Federal law mandates the retention of the government’s federal records. Unfortunately, prior to May 22, 2013, IRS electronic asset disposal policies included instructions to “wipe” and “reimage” computer hard drives that were no longer needed by IRS users. If those computers were the only repository for electronically stored federal records, that information would be lost. TIGTA noted that, even though the IRS revisited those policies several times, computers were still being wiped and reimaged as part of the IRS’s migration to Windows 7 through January 14, 2016. This also affects email retention since users are often required to manually identify and store or print their email records. An upgraded email solution that will permit the automatic retention and storage of email records is being implemented.

Further, TIGTA determined the IRS’ storage and retention policies for computers that were not wiped or reimaged were ineffective. For example, TIGTA found that the IRS has approximately 32,000 laptops and desktops in storage, but an inventory report identifying the number and location of computing devices currently in storage from specific employees could not be readily produced, rendering electronic federal records on those devices essentially unavailable.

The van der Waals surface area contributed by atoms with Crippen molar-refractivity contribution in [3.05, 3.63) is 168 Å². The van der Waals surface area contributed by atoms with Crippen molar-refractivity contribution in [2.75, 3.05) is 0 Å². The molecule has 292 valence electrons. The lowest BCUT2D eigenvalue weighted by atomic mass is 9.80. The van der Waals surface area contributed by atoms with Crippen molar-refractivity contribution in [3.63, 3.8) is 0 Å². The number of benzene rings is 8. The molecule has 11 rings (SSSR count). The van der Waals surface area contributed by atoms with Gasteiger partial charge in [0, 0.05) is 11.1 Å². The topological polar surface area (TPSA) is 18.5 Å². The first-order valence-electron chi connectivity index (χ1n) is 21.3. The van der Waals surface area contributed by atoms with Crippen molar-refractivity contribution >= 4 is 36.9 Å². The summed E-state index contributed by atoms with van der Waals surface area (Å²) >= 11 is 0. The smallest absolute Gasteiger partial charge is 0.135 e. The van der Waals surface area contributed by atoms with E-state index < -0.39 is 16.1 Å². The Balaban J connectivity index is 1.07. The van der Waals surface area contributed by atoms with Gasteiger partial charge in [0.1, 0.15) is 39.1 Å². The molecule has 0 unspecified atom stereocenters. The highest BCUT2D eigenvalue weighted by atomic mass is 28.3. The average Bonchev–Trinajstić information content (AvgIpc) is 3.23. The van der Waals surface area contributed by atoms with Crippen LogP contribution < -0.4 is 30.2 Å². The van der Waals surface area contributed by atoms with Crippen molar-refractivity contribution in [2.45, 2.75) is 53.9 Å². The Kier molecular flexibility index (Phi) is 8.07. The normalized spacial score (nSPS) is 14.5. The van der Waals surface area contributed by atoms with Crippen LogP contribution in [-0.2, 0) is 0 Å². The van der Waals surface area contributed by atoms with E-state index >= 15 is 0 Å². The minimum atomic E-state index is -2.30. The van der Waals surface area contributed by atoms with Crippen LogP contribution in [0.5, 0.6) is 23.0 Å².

These inadequate electronic record retention policies have resulted in the destruction of material subject to litigation holds, delays in the FOIA process, and the unavailability of responsive documents for FOIA requests. TIGTA made the following recommendations, which the IRS agreed to:

  • An enterprise email system should be implemented that enables the IRS to comply with federal records management requirements.
  • A methodology for developing one list of executives for the permanent and 15-year email retention groups should be documented.
  • The newly issued policy on the collection and preservation of federal records associated with separated employees should be disseminated broadly within the agency.
  • The director should ensure that the policy for documenting search efforts is followed by all employees involved in responding to FOIA requests.
  • The director should develop a consistent policy for the search of federal records associated with separated employees.

Practice Point: When drafting FOIA requests and discovery requests for electronic records, practitioners should be aware of record-retention challenges facing the IRS since they will impact the IRS’s ability to fully respond to FOIA requests and adequately implement litigation holds for years to come.